But first, a celebration. I opened a bottle of red, blared some Patsy Cline and cooked the medley of farmer’s market vegetables that had traveled from Missoula with me. Red angus cows mooed in the pasture and cornfields just beyond the deck of the platform, and a cacophony of geese, ducks and sandhill cranes crescendoed over the apex skylight of the yurt. Trees shook outside the windows, symbols of the Platte River Valley lowlands whose groundwater resources are robust enough to support arboreal life, unique for the state of Nebraska.

Cows, crops, wetlands, and migratory birds. Here, in this place, I was surrounded by my project. I had spent a year on background reporting, reading research abstracts, fumbling through preliminary phone conversations with biologists and restoration ecologists and farmers and ranchers and government employees, and it all had come down to this one focal point. I could twirl in a circle like a princess and see my project, living and breathing and mooing and whooping in real time, coming at me from all directions. I could collapse and let momentum carry me forward, the way the cranes ride on morning thermal rises to achieve cruising altitude.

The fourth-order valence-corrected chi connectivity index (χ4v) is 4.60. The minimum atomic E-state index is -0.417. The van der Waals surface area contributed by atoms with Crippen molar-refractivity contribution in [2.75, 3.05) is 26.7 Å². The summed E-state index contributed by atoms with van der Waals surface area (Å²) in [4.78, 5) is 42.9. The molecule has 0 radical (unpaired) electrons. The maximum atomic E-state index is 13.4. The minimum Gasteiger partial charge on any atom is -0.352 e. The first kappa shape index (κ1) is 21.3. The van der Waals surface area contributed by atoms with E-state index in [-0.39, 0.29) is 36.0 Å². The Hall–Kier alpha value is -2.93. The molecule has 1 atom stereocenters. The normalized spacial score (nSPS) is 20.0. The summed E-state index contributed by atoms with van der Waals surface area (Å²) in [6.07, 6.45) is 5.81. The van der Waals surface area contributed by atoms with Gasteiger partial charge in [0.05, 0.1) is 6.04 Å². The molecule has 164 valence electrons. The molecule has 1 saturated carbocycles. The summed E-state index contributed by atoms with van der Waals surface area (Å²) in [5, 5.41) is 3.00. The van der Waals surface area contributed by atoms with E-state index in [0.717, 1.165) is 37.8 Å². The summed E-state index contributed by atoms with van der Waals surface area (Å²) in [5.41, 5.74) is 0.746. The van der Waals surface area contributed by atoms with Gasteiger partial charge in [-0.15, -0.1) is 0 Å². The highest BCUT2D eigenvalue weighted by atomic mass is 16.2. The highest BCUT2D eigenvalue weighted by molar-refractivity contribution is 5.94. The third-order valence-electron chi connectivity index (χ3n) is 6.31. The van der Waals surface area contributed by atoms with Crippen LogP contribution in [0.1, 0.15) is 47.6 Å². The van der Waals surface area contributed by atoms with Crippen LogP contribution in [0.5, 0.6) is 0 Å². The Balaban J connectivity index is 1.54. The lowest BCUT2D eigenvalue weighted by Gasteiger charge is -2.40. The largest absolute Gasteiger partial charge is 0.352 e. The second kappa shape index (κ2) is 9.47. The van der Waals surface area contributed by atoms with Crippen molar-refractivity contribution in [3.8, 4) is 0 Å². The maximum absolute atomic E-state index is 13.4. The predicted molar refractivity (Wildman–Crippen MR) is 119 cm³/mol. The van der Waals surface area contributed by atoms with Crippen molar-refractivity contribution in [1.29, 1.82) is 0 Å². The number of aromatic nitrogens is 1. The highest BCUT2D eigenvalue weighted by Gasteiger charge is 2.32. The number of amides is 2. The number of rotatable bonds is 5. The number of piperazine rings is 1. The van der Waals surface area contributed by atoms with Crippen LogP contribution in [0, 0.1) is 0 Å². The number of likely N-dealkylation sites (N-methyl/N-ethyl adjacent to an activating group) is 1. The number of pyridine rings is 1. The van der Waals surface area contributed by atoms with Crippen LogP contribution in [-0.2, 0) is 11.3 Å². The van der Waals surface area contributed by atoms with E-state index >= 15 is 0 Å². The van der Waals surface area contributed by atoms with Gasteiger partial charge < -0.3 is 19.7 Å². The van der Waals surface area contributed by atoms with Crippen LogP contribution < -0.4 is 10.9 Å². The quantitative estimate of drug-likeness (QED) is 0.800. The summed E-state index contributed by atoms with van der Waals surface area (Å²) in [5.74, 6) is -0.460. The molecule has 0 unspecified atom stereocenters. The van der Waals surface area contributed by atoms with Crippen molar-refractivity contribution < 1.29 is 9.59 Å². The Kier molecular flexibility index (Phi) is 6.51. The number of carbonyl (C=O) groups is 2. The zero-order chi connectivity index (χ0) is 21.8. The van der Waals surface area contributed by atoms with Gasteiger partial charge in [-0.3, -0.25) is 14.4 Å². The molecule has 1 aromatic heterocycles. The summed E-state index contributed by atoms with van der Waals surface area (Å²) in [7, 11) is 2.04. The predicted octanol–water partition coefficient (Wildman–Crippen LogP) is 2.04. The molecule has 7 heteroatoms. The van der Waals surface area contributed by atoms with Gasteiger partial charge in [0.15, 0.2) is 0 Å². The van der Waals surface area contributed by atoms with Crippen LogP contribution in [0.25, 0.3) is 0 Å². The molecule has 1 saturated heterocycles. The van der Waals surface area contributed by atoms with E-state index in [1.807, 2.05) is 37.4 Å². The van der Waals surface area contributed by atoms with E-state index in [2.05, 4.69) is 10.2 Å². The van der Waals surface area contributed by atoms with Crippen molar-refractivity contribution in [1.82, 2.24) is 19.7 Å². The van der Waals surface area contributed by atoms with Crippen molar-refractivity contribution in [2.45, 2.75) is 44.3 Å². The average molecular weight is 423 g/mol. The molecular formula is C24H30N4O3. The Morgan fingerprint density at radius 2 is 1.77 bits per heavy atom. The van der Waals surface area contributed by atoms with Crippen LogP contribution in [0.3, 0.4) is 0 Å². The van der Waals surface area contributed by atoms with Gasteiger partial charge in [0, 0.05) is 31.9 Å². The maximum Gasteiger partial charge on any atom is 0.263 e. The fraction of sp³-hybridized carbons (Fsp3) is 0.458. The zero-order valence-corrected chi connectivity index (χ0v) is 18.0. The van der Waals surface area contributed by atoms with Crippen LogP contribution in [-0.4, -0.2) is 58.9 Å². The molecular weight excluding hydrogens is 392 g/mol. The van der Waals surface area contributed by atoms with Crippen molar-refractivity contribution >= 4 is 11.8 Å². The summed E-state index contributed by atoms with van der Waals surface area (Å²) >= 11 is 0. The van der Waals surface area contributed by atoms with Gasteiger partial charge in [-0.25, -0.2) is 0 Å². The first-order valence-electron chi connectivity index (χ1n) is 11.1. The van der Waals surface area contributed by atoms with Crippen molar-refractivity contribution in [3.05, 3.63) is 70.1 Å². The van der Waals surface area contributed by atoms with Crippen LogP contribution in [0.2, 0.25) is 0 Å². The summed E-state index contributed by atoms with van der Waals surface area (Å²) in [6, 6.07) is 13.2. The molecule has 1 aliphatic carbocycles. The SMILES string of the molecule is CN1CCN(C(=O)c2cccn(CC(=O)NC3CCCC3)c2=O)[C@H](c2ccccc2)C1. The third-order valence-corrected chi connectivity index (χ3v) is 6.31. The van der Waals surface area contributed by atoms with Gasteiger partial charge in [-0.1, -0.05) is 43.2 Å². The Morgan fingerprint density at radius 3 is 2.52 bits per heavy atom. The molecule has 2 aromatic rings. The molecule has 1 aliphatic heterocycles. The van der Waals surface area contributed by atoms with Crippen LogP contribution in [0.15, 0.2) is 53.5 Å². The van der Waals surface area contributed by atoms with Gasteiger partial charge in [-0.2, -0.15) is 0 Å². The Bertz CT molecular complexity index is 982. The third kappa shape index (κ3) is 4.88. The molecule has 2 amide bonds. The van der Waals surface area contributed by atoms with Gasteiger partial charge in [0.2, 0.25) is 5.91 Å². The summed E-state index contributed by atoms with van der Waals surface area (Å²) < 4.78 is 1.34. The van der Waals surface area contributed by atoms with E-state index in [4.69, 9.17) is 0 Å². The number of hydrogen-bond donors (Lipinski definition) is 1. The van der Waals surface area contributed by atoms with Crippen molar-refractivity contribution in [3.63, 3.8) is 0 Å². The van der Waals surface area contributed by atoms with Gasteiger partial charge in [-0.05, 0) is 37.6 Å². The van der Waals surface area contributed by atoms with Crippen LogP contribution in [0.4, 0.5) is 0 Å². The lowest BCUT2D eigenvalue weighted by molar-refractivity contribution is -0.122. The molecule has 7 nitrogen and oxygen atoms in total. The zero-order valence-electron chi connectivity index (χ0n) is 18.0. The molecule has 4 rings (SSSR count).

But momentum will have to wait another day.

Snow now falls outside, and the roads to Kansas freeze over. I settle into the yurt for a second night, rendered immobile by this strange cold front that has followed me since I got to Bismarck. My Kansas plans are currently postponed until the highways are more passable, which could take one more day or three. Who knows. This one is entirely out of my control. My truck home sits in the driveway, ready to accommodate me whenever the weather decides to permit outdoor sleeping again. And if it never does, then I’ll leave a breadcrumb trail of memories across a string of Econolodges from Kansas to Texas and back to Montana again.


  1. So glad you found the yurt, it sounds like a writers paradise. So glad you got an extra night there, even if it was due to bad weather!